8.5
July 28, 2013

How to exit the Friendzone.

Are you in the Friend Zone?

“I’m not ready for a relationship. Can we just be friends?”

“No.”

I date.

Usually, first dates go pretty well. Whether it’s a doghike or a play or an event of some sort, we choose activities that are fun and worthwhile for both of us whether we wind up connecting, or no.

If we connect, second date. If we don’t, that’s it.

But sometimes, often, between the first and second date, or second and third, I enter the Twilight Zone: the realm of “hard-to-get,” a land where texts are replied to an hour or two or 12 or 32 later, if at all.

And it’s hard: it’s hard to let go, and move on, when we’ve invested time and care in connecting with another. But it’s necessary. There are few excuses for not getting back to someone—whether on Facebook, text, voicemail (if you’re old school). Genuine excuses include: I don’t use Facebook, I was in a meeting/didn’t have my phone/phone was off. A good excuse rings true.

But overlook an excuse and give a second chance, a third chance, and we’re getting a different kind of message: I’m not that interested in you.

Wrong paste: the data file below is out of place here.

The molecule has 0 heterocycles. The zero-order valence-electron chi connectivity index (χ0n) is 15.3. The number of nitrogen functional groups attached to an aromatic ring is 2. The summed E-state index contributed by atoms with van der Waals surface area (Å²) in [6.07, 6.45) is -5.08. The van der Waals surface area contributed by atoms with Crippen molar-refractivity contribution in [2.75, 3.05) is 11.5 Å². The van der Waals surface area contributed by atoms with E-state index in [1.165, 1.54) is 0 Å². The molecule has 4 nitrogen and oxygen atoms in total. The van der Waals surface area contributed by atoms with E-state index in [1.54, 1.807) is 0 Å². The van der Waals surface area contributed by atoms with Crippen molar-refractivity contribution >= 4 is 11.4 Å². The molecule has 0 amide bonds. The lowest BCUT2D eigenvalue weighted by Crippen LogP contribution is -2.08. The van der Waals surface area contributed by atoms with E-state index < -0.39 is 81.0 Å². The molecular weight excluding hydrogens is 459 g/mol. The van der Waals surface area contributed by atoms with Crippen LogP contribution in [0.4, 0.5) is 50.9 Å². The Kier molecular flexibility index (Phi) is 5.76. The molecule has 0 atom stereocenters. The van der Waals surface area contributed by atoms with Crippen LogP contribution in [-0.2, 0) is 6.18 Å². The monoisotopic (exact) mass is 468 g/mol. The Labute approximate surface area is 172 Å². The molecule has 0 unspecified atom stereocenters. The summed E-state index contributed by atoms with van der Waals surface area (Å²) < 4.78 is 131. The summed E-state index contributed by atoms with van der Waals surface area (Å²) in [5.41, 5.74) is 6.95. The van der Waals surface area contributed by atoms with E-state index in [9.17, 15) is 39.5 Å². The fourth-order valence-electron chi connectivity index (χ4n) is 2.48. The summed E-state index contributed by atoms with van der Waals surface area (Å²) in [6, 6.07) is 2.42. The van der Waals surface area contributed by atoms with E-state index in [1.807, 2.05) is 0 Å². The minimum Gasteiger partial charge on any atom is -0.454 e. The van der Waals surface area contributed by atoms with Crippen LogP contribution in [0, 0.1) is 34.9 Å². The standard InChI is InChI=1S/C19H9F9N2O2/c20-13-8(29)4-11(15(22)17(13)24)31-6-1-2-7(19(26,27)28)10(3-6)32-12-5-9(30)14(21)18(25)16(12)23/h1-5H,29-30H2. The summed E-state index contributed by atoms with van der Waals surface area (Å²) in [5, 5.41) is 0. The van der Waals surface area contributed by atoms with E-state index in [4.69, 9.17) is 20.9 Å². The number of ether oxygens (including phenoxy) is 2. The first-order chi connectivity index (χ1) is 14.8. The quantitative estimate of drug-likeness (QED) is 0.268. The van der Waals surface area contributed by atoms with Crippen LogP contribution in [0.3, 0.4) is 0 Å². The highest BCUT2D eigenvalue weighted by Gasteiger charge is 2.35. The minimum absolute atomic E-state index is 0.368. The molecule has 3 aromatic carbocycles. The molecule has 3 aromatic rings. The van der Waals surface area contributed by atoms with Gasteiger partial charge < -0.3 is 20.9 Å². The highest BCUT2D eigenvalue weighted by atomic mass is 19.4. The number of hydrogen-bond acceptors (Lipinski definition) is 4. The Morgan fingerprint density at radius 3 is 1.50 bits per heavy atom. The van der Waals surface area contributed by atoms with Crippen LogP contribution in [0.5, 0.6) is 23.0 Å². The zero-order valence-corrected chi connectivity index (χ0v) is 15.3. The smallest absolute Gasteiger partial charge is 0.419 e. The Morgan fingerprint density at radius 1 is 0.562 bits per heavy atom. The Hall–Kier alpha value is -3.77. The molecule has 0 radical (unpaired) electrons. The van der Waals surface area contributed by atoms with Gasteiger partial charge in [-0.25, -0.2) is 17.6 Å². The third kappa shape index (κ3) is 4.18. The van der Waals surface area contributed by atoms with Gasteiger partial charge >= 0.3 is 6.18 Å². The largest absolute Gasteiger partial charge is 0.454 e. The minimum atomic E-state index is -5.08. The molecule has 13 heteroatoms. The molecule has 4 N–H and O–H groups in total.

And the way to respond to that message, generally (after, perhaps, trying to charm/cajole one’s way out of said sinkhole, and generally failing)—is to respond in kind.

Repeat after me:

I don’t want to date boys or girls. I date men or women.

And being “just friends” isn’t an option, generally, either, if one of the two parties likes the other romantically. That just isn’t an honest basis for healthy friendship. We just can’t be a good, true friend to a man or woman we’d like to date, if s/he doesn’t want to date us. Such friendship puts us in the position of not being true to what we want, and him or her knowing it. It puts him or her in the position of disrespecting us. I would prefer not to knowingly put myself, or her, in that position.

Or, as some “nice guys” prefer, one remains “friends” in quotes, hoping for an opening. That can “work,” if you let go, and are open to true friendship, and if your friend opens to that friendship, or more.

Either way, it’s best to let go. Move on. Fare-thee-well.

Go on a hike or drinks with friends. Go climbing or cycling or whatever it is we enjoy. And once we move on, we remember why we like ourselves and our lives. We become, slowly, adults who are comfortable with loneliness, and comfortable with honesty.

And that’s attractive.

 

 

 

Relephant bonus:

 

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